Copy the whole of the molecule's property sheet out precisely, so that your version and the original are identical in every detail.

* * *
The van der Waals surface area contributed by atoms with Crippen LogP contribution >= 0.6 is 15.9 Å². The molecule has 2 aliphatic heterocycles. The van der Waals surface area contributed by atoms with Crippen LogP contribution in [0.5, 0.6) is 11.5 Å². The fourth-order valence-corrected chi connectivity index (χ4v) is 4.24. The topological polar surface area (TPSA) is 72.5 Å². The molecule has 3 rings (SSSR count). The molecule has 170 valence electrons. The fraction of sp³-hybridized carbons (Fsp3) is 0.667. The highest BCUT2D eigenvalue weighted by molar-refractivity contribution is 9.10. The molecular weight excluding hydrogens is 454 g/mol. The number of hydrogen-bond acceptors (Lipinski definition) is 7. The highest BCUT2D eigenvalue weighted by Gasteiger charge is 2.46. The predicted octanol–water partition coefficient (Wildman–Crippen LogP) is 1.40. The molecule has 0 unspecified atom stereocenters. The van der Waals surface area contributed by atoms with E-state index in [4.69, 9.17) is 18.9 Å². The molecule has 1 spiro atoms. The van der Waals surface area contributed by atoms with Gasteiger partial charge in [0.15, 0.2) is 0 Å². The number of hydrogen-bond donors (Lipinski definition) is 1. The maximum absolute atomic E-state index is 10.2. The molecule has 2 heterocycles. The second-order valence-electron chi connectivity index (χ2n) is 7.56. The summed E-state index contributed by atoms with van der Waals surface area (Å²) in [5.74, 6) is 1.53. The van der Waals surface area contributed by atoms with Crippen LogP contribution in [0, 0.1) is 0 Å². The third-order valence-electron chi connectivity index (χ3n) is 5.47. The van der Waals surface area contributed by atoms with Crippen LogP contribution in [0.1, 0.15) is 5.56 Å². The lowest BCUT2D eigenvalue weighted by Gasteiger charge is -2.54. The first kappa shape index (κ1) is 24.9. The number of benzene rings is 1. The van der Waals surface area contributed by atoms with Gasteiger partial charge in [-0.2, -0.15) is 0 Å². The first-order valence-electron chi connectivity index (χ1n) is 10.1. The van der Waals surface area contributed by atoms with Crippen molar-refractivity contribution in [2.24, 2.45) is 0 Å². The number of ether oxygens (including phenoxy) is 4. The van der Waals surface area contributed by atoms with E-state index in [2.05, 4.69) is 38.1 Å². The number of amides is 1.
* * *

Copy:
The van der Waals surface area contributed by atoms with Crippen LogP contribution >= 0.6 is 15.9 Å². The molecule has 2 aliphatic heterocycles. The van der Waals surface area contributed by atoms with Crippen LogP contribution in [0.5, 0.6) is 11.5 Å². The fourth-order valence-corrected chi connectivity index (χ4v) is 4.24. The topological polar surface area (TPSA) is 72.5 Å². The molecule has 3 rings (SSSR count). The molecule has 170 valence electrons. The fraction of sp³-hybridized carbons (Fsp3) is 0.667. The highest BCUT2D eigenvalue weighted by molar-refractivity contribution is 9.10. The molecular weight excluding hydrogens is 454 g/mol. The number of hydrogen-bond acceptors (Lipinski definition) is 7. The highest BCUT2D eigenvalue weighted by Gasteiger charge is 2.46. The predicted octanol–water partition coefficient (Wildman–Crippen LogP) is 1.40. The molecule has 0 unspecified atom stereocenters. The van der Waals surface area contributed by atoms with E-state index in [4.69, 9.17) is 18.9 Å². The molecule has 1 spiro atoms. The van der Waals surface area contributed by atoms with Gasteiger partial charge in [0.15, 0.2) is 0 Å². The number of hydrogen-bond donors (Lipinski definition) is 1. The maximum absolute atomic E-state index is 10.2. The molecule has 2 heterocycles. The second-order valence-electron chi connectivity index (χ2n) is 7.56. The summed E-state index contributed by atoms with van der Waals surface area (Å²) in [5.74, 6) is 1.53. The van der Waals surface area contributed by atoms with Crippen LogP contribution in [0, 0.1) is 0 Å². The third-order valence-electron chi connectivity index (χ3n) is 5.47. The van der Waals surface area contributed by atoms with Crippen LogP contribution in [0.1, 0.15) is 5.56 Å². The lowest BCUT2D eigenvalue weighted by Gasteiger charge is -2.54. The first kappa shape index (κ1) is 24.9. The number of benzene rings is 1. The van der Waals surface area contributed by atoms with Gasteiger partial charge in [-0.2, -0.15) is 0 Å². The first-order valence-electron chi connectivity index (χ1n) is 10.1. The van der Waals surface area contributed by atoms with Crippen molar-refractivity contribution in [2.24, 2.45) is 0 Å². The number of ether oxygens (including phenoxy) is 4. The van der Waals surface area contributed by atoms with E-state index in [2.05, 4.69) is 38.1 Å². The number of amides is 1.